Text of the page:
PUA benefits start at 50% of the average weekly state unemployment benefit for self-employed and those who do not meet monetary eligibility for regular unemployment. This is $172/week. If you are self-employed, once we are able to verify documented earnings, PUA benefits will be adjusted, retroactively. The maximum benefit available under PUA is $445/week. In addition, anyone who receives a PUA benefit also receives the full $600 additional weekly benefit from the Federal Pandemic Unemployment Compensation (FPUC) program which is available through July 25, 2020.
SELF-EMPLOYMENT DOCUMENTATION

What documentation will I need to submit for my self-employment? Because wages of people who are self-employed are not reported to the Department, documentation of earnings will be required. PUA benefits will begin in advance of this documentation – do not submit paperwork at this time. The Department will notify people who are self-employed when it is time to submit the documentation.

Listed below are sample scenarios and the documentation that will be required.

A. I owned a business in 2019 and have filed my federal tax return for 2019: 2019 Form 1040 and appropriate schedule, so Schedule C – Profit or Loss from business (sole proprietorship)

B. I owned a single business and filed my federal tax return in 2018 but have not filed my 2019 taxes: 2018 Form 1040 and appropriate schedule, so Schedule C – Profit or Loss from business (sole proprietorship)

Posted in Business Practice, ECE Information

Latest Information on COVID-19 for Maine’s Child Care Providers

FCCAM has received many emails and messages about the topic of payments while being closed. We hope this statement from the Attorney General helps provide you guidance with making decisions for your business moving forward. 

The Maine Attorney General has released a new statement on Child Care Providers Closing and Family Payments – 3/19/2020

“The Office of the Attorney General is receiving questions about whether a daycare provider may legally shut down and continue to charge while it is closed during this emergency. The answer to this question will depend on the agreements reached between the daycare provider and the consumer. If there is a written contract that covers emergency closure, the contract will likely govern. If there is no written contract, or the written contract does not cover emergency closures, there may be an implied contract arising from the pre-existing course of dealing. For example, if in the absence of a specific agreement a consumer pays a daycare provider that is closed for a snow day, that pre-existing course of dealing may mean payment would be required during this emergency.

There are emergency relief provisions being put in place by the state and federal governments. You should look to those measures for relief for unemployment and business losses. Hopefully these measures will alleviate the burden on both day care providers and those that need their services…

….Finally, it is being incorrectly reported that the Office of the Attorney General is investigating the actions of the child care industry in response to the COVID-19 emergency. This is simply not true. While the office has received calls from consumers with questions specific to their daycare provider, we are dealing with these in the same way the office deals with any consumer complaint about a specific service they receive.”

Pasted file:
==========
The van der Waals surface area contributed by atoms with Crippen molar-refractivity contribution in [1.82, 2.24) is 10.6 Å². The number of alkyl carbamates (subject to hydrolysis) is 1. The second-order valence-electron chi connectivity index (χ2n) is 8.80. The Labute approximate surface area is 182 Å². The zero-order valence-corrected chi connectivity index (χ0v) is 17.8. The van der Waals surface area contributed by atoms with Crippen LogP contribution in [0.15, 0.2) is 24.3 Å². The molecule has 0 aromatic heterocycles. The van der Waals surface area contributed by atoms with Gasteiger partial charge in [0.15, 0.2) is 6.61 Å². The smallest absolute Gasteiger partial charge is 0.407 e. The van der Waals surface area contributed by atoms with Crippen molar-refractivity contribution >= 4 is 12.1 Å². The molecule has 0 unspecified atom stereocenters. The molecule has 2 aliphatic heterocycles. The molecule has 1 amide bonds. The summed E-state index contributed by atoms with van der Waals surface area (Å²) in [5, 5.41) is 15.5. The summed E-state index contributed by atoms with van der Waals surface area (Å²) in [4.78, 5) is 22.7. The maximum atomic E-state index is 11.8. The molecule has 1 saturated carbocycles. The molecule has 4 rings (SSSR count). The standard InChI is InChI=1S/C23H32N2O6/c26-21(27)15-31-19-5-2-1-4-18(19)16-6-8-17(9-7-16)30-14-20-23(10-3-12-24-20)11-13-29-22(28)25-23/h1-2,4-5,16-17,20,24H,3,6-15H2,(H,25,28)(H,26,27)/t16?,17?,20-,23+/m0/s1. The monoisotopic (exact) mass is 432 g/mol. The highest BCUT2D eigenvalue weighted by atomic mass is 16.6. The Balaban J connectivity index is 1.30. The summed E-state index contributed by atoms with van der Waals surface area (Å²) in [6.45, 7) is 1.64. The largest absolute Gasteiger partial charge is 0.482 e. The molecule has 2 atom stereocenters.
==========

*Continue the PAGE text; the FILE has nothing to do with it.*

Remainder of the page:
News Center Maine Article             Bangor Daily News Article 
 


FCCAM Board members Chrissie Davis and Sasha Shunk attended a Statewide call this afternoon 3/19/2020 with 14 other key stakeholders in early childhood. They learned, licensing has granted 3 temporary child care licenses for the Department of Corrections. 3 hospitals are in discussion about receiving an emergency license. One currently licensed family child care provider in Maine has received a ratio/capacity waiver. Understanding these guidelines should help put our members at ease with. It is important to note, nobody is caring for 20 kids in their homes under these emergency guidelines


Is Your Program Closed?
Licensing has reported 19% of programs in Maine have closed. If you have closed, please contact your licensor so they can update their files. 


Unemployment News

On March 17, Governor Mills and the Legislature enacted bipartisan legislation to increase flexibility in Maine’s unemployment benefits program. It expands eligibility for benefits to people who are affected by COVID-19 but have not lost their job. The full text of the legislation can be found at: Here

For any Provider with Staff: For more on the Emergency Bill for more flexibility on Unemployment due to COVID-19 Here

FCCAM is aware of the challenges that providers face as self-employed business owners, most of you are not eligible for unemployment. We are advocating options for you. You are seen, you are heard, you are understood. 


Trainings around COVID impact on child care businesses:

Tom Copeland is currently hosting 2 webinars (3/23 & 3/24) focused on the financial side of COVID-19. Both webinars are full. You can register here to receive a recording of the webinar.

Early Childhood Investigations Webinars has Early Childhood Investigations Webinars is offering a recording of their Urgent: Bracing for COVID-19 webinar (3/20) which is also full. Register here to receive a link to that.

FCCAM will also share information they receive from any Board and committee members that have been able to register for these webinars.

You can find additional resources on this website using the top menu under “COVID-19”.

Our Voices are Stronger Together! Join FCCAM Today!
Posted in Business Practice